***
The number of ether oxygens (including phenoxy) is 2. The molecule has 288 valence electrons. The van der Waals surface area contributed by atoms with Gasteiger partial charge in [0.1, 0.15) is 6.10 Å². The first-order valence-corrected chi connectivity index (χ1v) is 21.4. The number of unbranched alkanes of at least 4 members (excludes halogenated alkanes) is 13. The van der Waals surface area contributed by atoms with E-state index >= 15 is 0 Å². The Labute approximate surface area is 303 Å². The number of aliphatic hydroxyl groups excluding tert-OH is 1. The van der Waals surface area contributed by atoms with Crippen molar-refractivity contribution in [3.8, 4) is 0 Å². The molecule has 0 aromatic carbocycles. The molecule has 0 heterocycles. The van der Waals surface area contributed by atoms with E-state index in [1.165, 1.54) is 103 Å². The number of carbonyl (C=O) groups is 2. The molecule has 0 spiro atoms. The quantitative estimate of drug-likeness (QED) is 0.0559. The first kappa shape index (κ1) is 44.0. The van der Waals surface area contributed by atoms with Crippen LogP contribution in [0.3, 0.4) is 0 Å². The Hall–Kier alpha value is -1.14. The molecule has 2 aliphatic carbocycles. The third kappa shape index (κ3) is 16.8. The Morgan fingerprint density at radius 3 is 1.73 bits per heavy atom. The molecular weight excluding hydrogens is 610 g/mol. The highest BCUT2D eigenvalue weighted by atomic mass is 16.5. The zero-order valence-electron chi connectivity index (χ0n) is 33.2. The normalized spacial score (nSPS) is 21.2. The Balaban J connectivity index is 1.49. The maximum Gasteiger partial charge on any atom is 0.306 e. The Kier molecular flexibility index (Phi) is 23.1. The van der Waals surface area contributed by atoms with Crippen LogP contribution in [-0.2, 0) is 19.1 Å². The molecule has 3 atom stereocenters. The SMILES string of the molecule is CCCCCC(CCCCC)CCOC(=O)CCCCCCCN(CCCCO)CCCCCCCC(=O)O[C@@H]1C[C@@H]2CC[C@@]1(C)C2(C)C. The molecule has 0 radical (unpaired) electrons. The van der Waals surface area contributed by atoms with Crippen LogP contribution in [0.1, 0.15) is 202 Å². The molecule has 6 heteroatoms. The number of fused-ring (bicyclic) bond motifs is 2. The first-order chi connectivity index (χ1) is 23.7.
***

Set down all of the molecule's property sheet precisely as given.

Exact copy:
The number of ether oxygens (including phenoxy) is 2. The molecule has 288 valence electrons. The van der Waals surface area contributed by atoms with Gasteiger partial charge in [0.1, 0.15) is 6.10 Å². The first-order valence-corrected chi connectivity index (χ1v) is 21.4. The number of unbranched alkanes of at least 4 members (excludes halogenated alkanes) is 13. The van der Waals surface area contributed by atoms with E-state index >= 15 is 0 Å². The Labute approximate surface area is 303 Å². The number of aliphatic hydroxyl groups excluding tert-OH is 1. The van der Waals surface area contributed by atoms with Crippen molar-refractivity contribution in [3.8, 4) is 0 Å². The molecule has 0 aromatic carbocycles. The molecule has 0 heterocycles. The van der Waals surface area contributed by atoms with E-state index in [1.165, 1.54) is 103 Å². The number of carbonyl (C=O) groups is 2. The molecule has 0 spiro atoms. The quantitative estimate of drug-likeness (QED) is 0.0559. The first kappa shape index (κ1) is 44.0. The van der Waals surface area contributed by atoms with Crippen LogP contribution in [0.3, 0.4) is 0 Å². The Hall–Kier alpha value is -1.14. The molecule has 2 aliphatic carbocycles. The third kappa shape index (κ3) is 16.8. The Morgan fingerprint density at radius 3 is 1.73 bits per heavy atom. The molecular weight excluding hydrogens is 610 g/mol. The highest BCUT2D eigenvalue weighted by atomic mass is 16.5. The zero-order valence-electron chi connectivity index (χ0n) is 33.2. The normalized spacial score (nSPS) is 21.2. The Balaban J connectivity index is 1.49. The maximum Gasteiger partial charge on any atom is 0.306 e. The Kier molecular flexibility index (Phi) is 23.1. The van der Waals surface area contributed by atoms with Crippen LogP contribution in [-0.2, 0) is 19.1 Å². The molecule has 3 atom stereocenters. The SMILES string of the molecule is CCCCCC(CCCCC)CCOC(=O)CCCCCCCN(CCCCO)CCCCCCCC(=O)O[C@@H]1C[C@@H]2CC[C@@]1(C)C2(C)C. The molecule has 0 radical (unpaired) electrons. The van der Waals surface area contributed by atoms with Crippen LogP contribution in [0.1, 0.15) is 202 Å². The molecule has 6 heteroatoms. The number of fused-ring (bicyclic) bond motifs is 2. The first-order chi connectivity index (χ1) is 23.7.